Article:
Twenty-six times last year, Andy Brown hoisted his bagpipes onto his left shoulder and breathed melodies of comfort.
There was the funeral for the Columbia firefighter who had been killed in the line of duty. Brown stood alone playing “Danny Boy” and “Going Home” as the casket left the church. He saved “Amazing Grace” for the graveside.
In Hilton Head, at another service for a firefighter who perished on the job, he joined a band of pipers as they serenaded mourners with Irish music.
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Each song was for a veteran, a police officer or a member of the fire service. They were servicemen like Brown, who, himself, has been with the Myrtle Beach Fire Department since 2009.
Each performance was also a gift: something for the bereaved, a musical tribute to someone with whom Brown’s only bond was a shared commitment to serving the public.
I’m not there for me. I’m not there for the deceased. I’m there for the people that are there. … They find it to be soothing. It’s just important to them as it is for me to play.
Andy Brown, Myrtle Beach firefighter and bagpiper
“A lot of people think it’s support, one way or another, just being there for them,” the 27-year-old firefighter/paramedic said. “If that’s what helps them get through the grieving process on their own, then so be it.”
So it’s fitting that when Brown’s bagpipes broke, those he had soothed sought to help him.
On Jan. 6, Brown noticed a small crack in his bass drone, one of the long tubes that rests on a piper’s shoulder. He cursed, knowing that even a tiny break would make the set sound flat or out of tune.
The firefighter discovered the crack while playing with the Coastal Carolina Shields Pipes and Drums, a group of mostly retired pipers who practice weekly. Brown called his fiance, Emma Barrett, to tell her he was leaving practice early with his broken bagpipes.
By the time he got home, she had already created a GoFundMe page, an online fundraising account that allows supporters to make donations for various causes.
Barrett wrote about the police and firefighter funerals and her fiance’s passion for playing them.
“With our wedding this year it will be extremely difficult for us to purchase him a new set, but that is more [or] less what is needed for him to continue playing,” Barrett wrote. “I’m hoping that with the number of people who have been touched by his playing we can raise money to help him afford a new set. I appreciate any help you can offer to him.”
Initially, Brown didn’t think the idea would work. Who would want to help a guy buy bagpipes?
But the money soon began arriving.
Friends and fellow firefighters chipped in. Anonymous donations appeared. And when Brown started seeing contributions from the family members who’d heard him play at their loved ones’ funerals, he was touched.
Within 14 hours, the campaign had raised enough to purchase a new set of bagpipes. Within four days, it had reached nearly $3,000.
“It was very impressive,” said Mathew Ballard, a firefighter/EMT who works with Brown. “It was nice, since he does that for free, to see that many people step up and really help him out.”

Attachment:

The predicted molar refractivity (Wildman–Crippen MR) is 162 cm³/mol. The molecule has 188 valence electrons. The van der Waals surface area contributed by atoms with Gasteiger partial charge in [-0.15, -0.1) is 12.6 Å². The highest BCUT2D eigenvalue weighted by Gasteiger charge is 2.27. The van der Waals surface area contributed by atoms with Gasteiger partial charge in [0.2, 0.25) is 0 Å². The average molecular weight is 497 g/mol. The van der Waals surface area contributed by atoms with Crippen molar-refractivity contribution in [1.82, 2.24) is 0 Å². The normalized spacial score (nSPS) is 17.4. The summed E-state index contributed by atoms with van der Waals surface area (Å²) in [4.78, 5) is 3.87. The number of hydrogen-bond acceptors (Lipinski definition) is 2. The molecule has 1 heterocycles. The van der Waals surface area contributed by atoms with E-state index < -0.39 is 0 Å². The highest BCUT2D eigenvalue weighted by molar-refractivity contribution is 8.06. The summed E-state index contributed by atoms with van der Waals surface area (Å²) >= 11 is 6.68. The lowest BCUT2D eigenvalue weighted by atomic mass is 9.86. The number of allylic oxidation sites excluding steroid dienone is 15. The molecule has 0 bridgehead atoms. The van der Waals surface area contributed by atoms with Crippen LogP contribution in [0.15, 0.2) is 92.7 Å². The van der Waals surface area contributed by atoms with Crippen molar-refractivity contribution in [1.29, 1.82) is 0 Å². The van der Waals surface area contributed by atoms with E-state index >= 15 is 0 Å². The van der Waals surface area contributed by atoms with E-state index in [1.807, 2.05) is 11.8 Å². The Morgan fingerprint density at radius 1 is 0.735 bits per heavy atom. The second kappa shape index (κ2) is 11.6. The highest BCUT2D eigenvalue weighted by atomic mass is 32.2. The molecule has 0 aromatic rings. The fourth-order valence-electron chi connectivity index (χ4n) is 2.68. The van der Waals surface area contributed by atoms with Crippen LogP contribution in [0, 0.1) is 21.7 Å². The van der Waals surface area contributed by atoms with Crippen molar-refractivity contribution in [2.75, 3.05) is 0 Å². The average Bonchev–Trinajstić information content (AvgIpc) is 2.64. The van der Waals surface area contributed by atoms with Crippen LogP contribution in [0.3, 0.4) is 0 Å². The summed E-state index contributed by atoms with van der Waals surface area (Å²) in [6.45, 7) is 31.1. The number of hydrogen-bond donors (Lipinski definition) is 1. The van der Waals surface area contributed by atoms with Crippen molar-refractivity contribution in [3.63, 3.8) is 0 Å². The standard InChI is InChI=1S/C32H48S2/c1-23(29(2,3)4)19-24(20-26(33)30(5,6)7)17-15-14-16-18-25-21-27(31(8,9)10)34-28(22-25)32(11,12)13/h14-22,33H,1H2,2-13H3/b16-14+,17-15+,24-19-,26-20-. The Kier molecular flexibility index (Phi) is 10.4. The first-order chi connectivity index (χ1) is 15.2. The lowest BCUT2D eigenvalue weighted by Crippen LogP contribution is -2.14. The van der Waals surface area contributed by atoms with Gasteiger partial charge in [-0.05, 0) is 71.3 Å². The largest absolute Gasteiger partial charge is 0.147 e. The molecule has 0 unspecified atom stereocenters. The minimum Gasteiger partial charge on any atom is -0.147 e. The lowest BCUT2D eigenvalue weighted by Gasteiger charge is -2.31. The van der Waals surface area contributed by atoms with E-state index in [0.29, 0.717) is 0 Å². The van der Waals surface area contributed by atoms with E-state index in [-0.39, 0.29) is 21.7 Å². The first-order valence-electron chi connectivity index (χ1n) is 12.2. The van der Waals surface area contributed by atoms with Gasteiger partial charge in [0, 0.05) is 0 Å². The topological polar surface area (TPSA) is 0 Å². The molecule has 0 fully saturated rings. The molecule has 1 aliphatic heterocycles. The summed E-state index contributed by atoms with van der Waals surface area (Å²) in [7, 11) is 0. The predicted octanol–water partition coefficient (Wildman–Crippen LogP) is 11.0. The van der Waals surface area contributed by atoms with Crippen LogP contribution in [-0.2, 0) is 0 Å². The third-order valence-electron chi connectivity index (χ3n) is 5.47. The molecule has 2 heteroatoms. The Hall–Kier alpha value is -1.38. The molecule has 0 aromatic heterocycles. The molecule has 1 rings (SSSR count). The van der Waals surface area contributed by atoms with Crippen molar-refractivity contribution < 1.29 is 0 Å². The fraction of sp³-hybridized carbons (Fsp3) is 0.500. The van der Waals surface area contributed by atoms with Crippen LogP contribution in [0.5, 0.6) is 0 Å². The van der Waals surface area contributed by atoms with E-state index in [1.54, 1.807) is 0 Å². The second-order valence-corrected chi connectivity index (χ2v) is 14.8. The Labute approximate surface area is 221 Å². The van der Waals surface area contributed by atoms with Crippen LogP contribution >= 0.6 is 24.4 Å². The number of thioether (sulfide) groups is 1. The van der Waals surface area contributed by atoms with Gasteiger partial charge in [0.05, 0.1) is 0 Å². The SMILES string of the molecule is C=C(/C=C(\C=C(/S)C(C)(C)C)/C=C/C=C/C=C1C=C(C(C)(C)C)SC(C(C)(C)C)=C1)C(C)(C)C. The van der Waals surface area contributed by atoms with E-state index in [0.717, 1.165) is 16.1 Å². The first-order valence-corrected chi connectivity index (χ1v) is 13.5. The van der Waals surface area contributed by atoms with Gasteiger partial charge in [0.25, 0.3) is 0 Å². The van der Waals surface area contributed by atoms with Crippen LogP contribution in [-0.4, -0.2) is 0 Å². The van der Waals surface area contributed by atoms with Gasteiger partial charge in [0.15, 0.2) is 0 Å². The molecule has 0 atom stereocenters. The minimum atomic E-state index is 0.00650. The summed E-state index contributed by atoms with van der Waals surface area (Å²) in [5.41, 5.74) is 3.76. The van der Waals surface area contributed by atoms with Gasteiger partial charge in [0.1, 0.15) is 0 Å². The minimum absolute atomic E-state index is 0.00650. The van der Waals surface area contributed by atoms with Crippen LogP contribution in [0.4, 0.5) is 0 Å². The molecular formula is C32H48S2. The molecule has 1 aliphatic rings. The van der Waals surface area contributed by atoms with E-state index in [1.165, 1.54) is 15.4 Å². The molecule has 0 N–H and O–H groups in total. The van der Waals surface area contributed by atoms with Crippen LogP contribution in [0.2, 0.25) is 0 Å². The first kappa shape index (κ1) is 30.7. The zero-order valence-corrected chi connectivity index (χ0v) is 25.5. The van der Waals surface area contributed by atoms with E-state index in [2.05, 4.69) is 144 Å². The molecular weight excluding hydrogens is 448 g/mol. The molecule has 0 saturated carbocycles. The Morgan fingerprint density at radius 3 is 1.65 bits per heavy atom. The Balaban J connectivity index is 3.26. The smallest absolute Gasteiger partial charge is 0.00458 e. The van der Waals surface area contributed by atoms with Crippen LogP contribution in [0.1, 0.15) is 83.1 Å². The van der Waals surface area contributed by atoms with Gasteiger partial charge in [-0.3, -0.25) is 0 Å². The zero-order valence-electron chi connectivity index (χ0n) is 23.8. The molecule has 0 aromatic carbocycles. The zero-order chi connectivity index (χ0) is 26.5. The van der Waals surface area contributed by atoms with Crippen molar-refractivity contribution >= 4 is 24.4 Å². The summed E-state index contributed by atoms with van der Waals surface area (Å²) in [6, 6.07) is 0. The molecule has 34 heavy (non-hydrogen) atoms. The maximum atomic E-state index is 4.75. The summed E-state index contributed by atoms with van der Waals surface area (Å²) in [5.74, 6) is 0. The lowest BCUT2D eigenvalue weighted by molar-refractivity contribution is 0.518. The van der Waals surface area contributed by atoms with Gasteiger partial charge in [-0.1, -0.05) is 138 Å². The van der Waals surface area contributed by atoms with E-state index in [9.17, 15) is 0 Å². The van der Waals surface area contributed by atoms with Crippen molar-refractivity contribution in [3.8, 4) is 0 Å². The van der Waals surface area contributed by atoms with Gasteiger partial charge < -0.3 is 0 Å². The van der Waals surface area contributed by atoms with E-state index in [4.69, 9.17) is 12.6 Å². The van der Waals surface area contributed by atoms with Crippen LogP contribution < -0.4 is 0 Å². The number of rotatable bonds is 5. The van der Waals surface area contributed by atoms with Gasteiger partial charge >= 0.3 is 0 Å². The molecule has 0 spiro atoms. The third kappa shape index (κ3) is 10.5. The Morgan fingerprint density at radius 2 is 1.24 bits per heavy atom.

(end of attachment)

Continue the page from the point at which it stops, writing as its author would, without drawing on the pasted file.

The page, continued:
The money will not only allow the bagpiper to purchase a new instrument, he can donate hundreds to a fallen firefighter fund as well.
For Brown, the experience has been both surprising and rewarding.
Originally from upstate New York, he never outgrew his second grade dream of being a fireman. He was volunteering for a New York department in between working with a private ambulance service when he landed his first full-time firefighting job in Myrtle Beach seven years ago.
Brown knew the history of bagpipes and their popularity within the police and fire departments. After arriving in Myrtle Beach, he started taking lessons from a member of a local pipe band. He bought his own set, a used one, in 2010.
A few years ago, he started playing funerals. The task was simple: focus on the music, not the emotion of the event. Sometimes that was difficult. When Myrtle Beach Lt. John Burns died in 2014, Brown struggled playing at his service.
But most funerals weren’t like that. Somber, yes, but often cathartic for those listening to him.
“It’s a very piercing sound,” said Lt. Christian Sliker of MBFD. “But there’s such a tradition. Firefighters love it.”
Brown is the only Myrtle Beach firefighter who plays the bagpipes and one of the few firefighters in the state who does.
That’s why other Palmetto State agencies often ask for his assistance.
It’s a very piercing sound. But there’s such a tradition. Firefighters love it.
Lt. Christian Sliker, Myrtle Beach Fire Department
The local department has supported Brown’s efforts, allowing him to travel across the state and even purchasing a special kilt for him to wear.
The guys on B Shift at Station 1 also enjoy listening to their coworker. On rare slow afternoons, Brown will sometimes pull out the pipes and fill the bay with his soaring notes.
“It’s a good time,” Ballard said. “Everybody has fun with it.”
In some ways, the piping and the job serve the same purpose for Brown.
Over the years, he has been drawn to the paramedic side of the work. He responds to people mangled in car accidents, to those slashed with knives or punctured by bullet wounds and to the ones who have suffered heart attacks and broken bones.
He wants to be the face of calm reassurance, the guy who’s there to help. And when all else fails, he tends to those left behind, the family members trying to comprehend tragedy.
The same is true for his bagpipe work, which he can continue thanks to a grateful community that’s much larger than he imagined.
“I’m not there for me,” he said of the funerals. “I’m not there for the deceased. I’m there for the people that are there. … It’s just as important to them as it is for me to play it.”